Several years ago, Rajaa Abu Roken started working in her husband's photo shop in Ussifiya on Mt. Carmel southeast of Haifa. "Bit by bit," Abu Roken recounts, "I started to take over the business."

She decided to study photography, took courses and decided the time had come to expand the business. From a little shop, it grew and added a lab, a communications department and later a closed circuit department for security systems. The couple went into business with a partner and opened another branch in Haifa's Lev Hamifratz mall.

"Women have it tougher in the business world," Abu Roken notes, "and an Arab woman has it tougher still. Women are still not seen as capable of managing systems ... People think that most of the time, a woman should be at home."

Yesterday, Abu Roken came to Haifa, along with another 300 women, to attend the first national conference of Jewish and Arab businesswomen, organized by the Center for Jewish-Arab Economic Development in conjunction with the Konrad Adenauer Foundation.

Empowering

Helmi Kittani and Zeev Jasper, co-directors of the CJAED believe that "just as the center focuses on empowering human capital, the need also exists to empower women. We recognized through our work the need for such an entity, a necessary network for businesswomen that will serve as a representative to other organizations, like banks."

The pair say "the center is acting out of the belief that Jewish-Arab economic cooperation and the development of healthy Arab society in Israel, are necessary conditions for Israel's stability and prosperity. We act out of the understanding that Israel's greatest resource is its people and its strength relies on pluralism, democracy and equality.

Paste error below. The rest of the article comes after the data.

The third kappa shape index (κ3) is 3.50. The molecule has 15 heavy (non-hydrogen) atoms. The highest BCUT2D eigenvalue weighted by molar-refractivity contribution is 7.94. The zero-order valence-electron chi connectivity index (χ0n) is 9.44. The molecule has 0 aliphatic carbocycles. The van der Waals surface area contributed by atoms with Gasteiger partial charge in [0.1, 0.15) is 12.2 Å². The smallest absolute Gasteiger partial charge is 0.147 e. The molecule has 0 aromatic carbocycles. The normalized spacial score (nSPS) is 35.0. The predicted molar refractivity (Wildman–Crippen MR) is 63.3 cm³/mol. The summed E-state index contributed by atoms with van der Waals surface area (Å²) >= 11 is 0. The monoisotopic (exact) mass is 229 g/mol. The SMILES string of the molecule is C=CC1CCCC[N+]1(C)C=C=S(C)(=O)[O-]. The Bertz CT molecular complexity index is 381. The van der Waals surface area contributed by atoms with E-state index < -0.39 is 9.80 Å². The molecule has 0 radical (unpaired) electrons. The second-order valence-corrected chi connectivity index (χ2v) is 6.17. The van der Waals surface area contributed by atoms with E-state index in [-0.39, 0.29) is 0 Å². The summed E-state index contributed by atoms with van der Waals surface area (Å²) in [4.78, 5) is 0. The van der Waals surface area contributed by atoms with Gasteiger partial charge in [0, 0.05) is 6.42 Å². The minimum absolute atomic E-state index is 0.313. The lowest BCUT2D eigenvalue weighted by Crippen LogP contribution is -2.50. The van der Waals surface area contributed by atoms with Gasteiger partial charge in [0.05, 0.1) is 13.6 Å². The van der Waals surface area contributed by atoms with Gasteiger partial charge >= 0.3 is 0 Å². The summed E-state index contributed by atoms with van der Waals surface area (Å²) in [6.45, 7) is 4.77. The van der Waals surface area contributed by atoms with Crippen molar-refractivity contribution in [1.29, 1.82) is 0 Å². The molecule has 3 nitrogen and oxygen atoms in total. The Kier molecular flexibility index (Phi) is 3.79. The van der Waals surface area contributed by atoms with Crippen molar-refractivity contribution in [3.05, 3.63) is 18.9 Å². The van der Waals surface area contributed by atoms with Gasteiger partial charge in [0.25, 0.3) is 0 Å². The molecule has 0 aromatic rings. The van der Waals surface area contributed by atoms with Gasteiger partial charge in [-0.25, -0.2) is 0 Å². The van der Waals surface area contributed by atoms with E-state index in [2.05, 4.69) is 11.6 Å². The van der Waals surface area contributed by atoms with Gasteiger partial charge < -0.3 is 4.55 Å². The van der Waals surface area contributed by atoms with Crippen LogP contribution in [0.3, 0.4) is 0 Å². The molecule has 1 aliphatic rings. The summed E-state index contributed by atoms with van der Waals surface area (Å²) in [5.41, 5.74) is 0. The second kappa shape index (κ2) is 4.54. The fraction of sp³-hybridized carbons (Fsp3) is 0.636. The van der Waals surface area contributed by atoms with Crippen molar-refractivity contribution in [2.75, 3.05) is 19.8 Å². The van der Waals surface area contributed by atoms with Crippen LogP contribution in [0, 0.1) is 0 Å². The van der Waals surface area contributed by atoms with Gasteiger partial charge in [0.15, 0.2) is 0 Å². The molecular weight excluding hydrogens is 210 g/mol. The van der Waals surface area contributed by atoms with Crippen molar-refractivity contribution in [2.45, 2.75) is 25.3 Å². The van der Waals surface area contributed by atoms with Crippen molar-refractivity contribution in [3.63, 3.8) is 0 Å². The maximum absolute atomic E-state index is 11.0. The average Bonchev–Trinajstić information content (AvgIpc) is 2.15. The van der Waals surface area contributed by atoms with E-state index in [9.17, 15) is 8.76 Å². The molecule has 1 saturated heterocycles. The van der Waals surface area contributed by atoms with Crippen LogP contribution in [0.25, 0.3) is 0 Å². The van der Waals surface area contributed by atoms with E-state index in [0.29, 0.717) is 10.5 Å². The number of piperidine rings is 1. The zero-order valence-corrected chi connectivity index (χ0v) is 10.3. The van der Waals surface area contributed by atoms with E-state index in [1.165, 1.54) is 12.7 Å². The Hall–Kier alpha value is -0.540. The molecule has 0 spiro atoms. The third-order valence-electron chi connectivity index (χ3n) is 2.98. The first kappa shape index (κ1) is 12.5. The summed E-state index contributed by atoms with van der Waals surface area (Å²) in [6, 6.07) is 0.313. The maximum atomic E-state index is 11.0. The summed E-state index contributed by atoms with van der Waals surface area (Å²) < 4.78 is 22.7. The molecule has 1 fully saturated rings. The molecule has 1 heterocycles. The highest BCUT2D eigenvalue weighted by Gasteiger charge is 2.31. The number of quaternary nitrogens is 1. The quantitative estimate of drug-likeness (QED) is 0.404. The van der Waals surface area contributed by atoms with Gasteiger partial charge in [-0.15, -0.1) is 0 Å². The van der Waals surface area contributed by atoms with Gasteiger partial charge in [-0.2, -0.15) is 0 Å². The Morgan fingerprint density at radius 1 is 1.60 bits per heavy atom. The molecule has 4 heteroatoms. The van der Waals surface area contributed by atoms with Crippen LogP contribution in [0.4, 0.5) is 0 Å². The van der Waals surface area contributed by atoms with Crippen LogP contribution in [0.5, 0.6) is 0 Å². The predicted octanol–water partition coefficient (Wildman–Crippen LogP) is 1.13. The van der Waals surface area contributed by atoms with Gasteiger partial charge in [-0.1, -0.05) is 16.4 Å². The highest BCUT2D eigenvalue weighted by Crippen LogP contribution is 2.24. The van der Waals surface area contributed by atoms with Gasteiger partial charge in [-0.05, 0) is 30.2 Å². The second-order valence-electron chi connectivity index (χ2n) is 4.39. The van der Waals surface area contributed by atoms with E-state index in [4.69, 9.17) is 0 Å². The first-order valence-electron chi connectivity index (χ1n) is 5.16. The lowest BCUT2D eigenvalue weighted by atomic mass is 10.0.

Answering an existing need

"The center strives to answer an existing need, maintaining the task it took upon itself - integrating business in Arab society into Israel's central economy. The main goal is integration, sometimes through separate activities in a weaker sector."

Sausan Kobetti recently opened an event design business in Nazareth. This is her second career, after studying bookkeeping and working for the post office. Kobetti was impressed with the field of design, which she became acquainted with traveling abroad. "The initiative has proven itself and despite the tough times, there is demand for the product," she says.

Kobetti is a member of the Nazareth-Upper Nazareth Businesswomen's Association, one of 30 such organizations with 4,000 members nationwide. Organizational consultant Tsippi Bar Noi said there is a huge need among businesswomen for access to information, professional-business training, loans, a Knesset lobby and networking. Some 66 percent of businesswomen are interested in a national forum.

Kittani and Jasper say they would be happy if the conference results in joint ventures between Jewish and Arab women. "We would encourage such enterprises, they are in everyone's best interest."

Women from the Menashe and Wadi Ara regions recently took an entrepreneurship course that taught skills integral to founding a business. The group has already generated three joint ventures between Jewish and Arab women.

The businesses are only just starting out. "In cooperation, there is both the social need to get acquainted with the other and also the economic need. Each brings her relative strengths to the joined forces," Kittani and Jasper say.